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Gold without dross: an assessment of the debt to John Chrysostom in John Calvin's oratory

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posted on 28.03.2022, 23:47 authored by Peter Charles Moore
"Overview. The author argues that an assessment of the influence of John Chrysostom on the oratory of John Calvin is needed. After acknowledging methodological difficulties, he carries out a comparative study of aspects of their orations. He also reads Calvin's personal annotations to Calvin's own volumes of Chrysostom's 'complete works'. From this study the author concludes that there is credible evidence that Calvin's method in preaching was influenced by Chrysostom. Detail. In the introduction it is observed that recent scholarship on Calvin's formation as a preacher has commonly misinterpreted the 1981 publication by Ganoczy and Müller of the marginalia to Calvin's personal volumes of Chrysostom. It is argued that in consequence of this misreading, Calvin's debt to Chrysostom has not been properly assessed, and the importance and difficulties of doing so are reviewed. With methodological problems acknowledged, the author makes a comparative study of various aspects of the two preachers' orations, to see if credible evidence of influence can be discerned. In the first major part to the project, the author offers a comparison of the two preachers' debt to classical rhetoric (chapter 2), the structure and genre of their orations (chapter 3) and the key theological principles (chapter 4) that would have shaped these two 'pastor theologians' in their considered preaching method. The author offers a number of conclusions about each of these, and also suggests that Calvin would likely have seen Chrysostom as an appealing preaching mentor. In the second major part, the author studies the two preachers' engagement of emotion for persuasion: their attitude to emotion (chapter 5), their ambitions for emotion (chapter 6) and the closer emotional detail (chapter 7) of their orations. The author concludes that there are profound resonances between their approaches, and in the more superficial aspects of their orations, striking similarities. He suggests that there is credible evidence of influence upon Calvin's preaching. The study concludes with a new interpretation of the marginalia and the suggestion that it is credible that Calvin's method in preaching was influenced by Chrysostom and that Calvin continued to engage with Chrysostom's homilies over a lengthy period.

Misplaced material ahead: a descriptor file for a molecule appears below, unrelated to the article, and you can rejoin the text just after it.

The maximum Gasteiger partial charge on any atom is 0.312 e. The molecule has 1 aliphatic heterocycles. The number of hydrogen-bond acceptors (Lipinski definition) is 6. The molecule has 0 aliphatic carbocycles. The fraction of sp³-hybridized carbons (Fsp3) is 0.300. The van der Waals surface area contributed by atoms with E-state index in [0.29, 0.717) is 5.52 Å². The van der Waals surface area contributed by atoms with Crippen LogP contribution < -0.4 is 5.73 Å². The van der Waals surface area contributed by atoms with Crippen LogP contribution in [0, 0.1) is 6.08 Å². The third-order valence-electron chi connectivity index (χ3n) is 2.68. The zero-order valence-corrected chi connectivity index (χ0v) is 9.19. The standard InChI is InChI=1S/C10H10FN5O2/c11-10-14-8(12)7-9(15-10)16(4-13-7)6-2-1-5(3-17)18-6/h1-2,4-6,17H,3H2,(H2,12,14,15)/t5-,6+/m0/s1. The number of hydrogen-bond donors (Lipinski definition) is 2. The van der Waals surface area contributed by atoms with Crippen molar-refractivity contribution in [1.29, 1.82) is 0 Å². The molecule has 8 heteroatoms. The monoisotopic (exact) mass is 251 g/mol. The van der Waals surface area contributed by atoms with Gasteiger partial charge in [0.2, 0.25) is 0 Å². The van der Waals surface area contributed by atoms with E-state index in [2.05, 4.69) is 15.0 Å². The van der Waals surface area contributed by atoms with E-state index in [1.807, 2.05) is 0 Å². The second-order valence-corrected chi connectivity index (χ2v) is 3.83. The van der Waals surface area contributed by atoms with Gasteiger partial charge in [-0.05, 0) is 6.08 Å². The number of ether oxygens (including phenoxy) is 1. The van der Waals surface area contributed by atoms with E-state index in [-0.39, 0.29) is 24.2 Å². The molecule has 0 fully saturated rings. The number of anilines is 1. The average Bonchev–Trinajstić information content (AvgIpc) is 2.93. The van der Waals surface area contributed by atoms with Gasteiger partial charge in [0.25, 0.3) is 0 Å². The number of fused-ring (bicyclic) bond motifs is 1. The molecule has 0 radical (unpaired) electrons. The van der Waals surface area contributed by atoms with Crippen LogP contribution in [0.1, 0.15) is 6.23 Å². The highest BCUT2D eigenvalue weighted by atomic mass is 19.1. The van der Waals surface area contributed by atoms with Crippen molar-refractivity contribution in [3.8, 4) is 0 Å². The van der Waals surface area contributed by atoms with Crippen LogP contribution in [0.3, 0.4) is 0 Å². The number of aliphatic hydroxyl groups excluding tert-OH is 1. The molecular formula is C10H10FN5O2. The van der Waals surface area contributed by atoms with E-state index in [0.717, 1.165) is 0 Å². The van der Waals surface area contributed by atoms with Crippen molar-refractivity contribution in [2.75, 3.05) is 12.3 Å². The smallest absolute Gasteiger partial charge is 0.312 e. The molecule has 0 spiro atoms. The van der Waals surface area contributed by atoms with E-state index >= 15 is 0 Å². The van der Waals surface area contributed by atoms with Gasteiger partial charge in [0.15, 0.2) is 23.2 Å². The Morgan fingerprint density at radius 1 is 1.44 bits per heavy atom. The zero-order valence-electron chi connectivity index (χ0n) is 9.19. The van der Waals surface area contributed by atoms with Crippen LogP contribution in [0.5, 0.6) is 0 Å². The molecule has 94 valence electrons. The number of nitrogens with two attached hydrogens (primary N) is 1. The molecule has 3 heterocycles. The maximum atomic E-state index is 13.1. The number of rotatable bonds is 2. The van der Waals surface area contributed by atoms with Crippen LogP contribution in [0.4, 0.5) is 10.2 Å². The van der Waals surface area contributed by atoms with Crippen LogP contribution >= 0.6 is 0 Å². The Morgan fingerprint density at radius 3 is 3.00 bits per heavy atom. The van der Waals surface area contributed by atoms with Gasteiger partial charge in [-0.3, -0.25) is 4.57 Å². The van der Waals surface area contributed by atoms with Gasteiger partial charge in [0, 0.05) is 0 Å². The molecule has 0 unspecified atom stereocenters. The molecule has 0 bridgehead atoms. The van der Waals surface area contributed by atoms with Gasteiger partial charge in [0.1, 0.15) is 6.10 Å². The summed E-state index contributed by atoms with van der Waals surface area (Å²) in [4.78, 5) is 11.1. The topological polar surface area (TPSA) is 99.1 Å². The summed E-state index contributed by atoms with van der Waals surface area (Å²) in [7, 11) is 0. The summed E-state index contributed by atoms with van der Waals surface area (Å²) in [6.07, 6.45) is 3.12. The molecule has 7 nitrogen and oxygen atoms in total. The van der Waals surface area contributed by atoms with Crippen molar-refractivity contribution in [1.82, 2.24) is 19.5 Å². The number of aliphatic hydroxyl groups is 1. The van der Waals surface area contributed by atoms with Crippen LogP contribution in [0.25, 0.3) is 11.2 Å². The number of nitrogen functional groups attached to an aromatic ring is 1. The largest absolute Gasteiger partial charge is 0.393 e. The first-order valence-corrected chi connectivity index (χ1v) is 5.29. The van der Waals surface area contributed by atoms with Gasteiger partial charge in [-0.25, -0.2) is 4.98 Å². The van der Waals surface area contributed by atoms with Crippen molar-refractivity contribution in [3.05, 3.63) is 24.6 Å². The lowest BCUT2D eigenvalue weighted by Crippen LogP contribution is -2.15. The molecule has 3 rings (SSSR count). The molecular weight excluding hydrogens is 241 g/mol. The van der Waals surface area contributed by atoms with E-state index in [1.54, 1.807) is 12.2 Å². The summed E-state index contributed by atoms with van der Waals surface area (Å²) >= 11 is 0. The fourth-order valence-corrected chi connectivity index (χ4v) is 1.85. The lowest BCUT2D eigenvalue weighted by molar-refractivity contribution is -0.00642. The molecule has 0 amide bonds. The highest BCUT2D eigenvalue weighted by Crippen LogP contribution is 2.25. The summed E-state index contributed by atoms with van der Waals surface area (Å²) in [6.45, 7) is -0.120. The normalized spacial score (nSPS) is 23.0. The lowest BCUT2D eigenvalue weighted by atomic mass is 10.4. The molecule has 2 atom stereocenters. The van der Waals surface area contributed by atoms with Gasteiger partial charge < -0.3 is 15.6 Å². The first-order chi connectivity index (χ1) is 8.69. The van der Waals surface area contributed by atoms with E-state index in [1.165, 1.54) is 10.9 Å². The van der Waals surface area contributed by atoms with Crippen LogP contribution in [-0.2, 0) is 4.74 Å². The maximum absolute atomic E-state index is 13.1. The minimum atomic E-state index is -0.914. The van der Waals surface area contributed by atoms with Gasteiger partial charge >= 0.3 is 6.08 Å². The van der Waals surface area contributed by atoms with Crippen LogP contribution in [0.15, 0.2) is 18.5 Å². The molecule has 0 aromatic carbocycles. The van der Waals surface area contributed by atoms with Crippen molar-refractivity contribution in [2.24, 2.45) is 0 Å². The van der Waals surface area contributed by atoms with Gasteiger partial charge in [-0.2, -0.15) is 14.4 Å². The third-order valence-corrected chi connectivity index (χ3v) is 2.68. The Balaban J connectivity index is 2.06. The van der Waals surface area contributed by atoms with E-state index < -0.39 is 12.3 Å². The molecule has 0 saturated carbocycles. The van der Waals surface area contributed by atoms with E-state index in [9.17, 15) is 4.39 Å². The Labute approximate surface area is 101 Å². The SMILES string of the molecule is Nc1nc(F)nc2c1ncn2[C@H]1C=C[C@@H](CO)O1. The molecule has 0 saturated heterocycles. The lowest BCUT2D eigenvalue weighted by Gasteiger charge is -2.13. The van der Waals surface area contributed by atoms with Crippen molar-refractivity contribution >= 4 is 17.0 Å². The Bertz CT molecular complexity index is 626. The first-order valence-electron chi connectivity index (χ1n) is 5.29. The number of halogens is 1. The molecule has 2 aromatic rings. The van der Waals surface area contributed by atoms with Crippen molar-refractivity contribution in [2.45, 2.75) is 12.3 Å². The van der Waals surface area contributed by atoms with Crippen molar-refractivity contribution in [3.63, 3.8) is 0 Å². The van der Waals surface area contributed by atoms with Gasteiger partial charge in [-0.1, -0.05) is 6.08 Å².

History

Table of Contents

1. 'Gold without dross' -- 2. Plain talk with a gilt edge: attitudes to classical rhetoric -- 3. "The interpretation of scripture is their priority': the structure of the orations -- 4. 'To shake them out of their complacency': theological foundations for personal transformation and godliness -- 5. 'God, we know, holds people's hearts in his hands': attitudes to emotion -- 6. 'We must enlarge our affections': ambitions for emotion -- 7. 'Great earnestness used': observations about emotion and the rhetoric of emotion -- 8. 'Digressing into exhortations... of the fathers' -- Appendices.

Notes

Includes bibliographical references "Submitted for the degree of Doctor of Philosophy to the Department of Ancient History, Faculty of Arts, Macquarie University, Sydney 2013".

Awarding Institution

Macquarie University

Degree Type

Thesis PhD

Degree

PhD, Macquarie University, Faculty of Arts, Department of Ancient History

Department, Centre or School

Department of Ancient History

Year of Award

2013

Principal Supervisor

Stuart Piggin

Additional Supervisor 1

Ken Parry

Rights

Copyright disclaimer: http://www.copyright.mq.edu.au Copyright Peter Charles Moore 2013 Complete version suppressed due to copyright restrictions. However, on receipt of a Document Supply Request, placed with Macquarie University Library by another library, we will consider supplying a copy of this thesis. For more information on Macquarie University's Document Supply, please contact lib.interlib@mq.edu.au

Language

English

Extent

1 online resource (xiii, 536 pages)

Former Identifiers

mq:31150 http://hdl.handle.net/1959.14/289964 2128101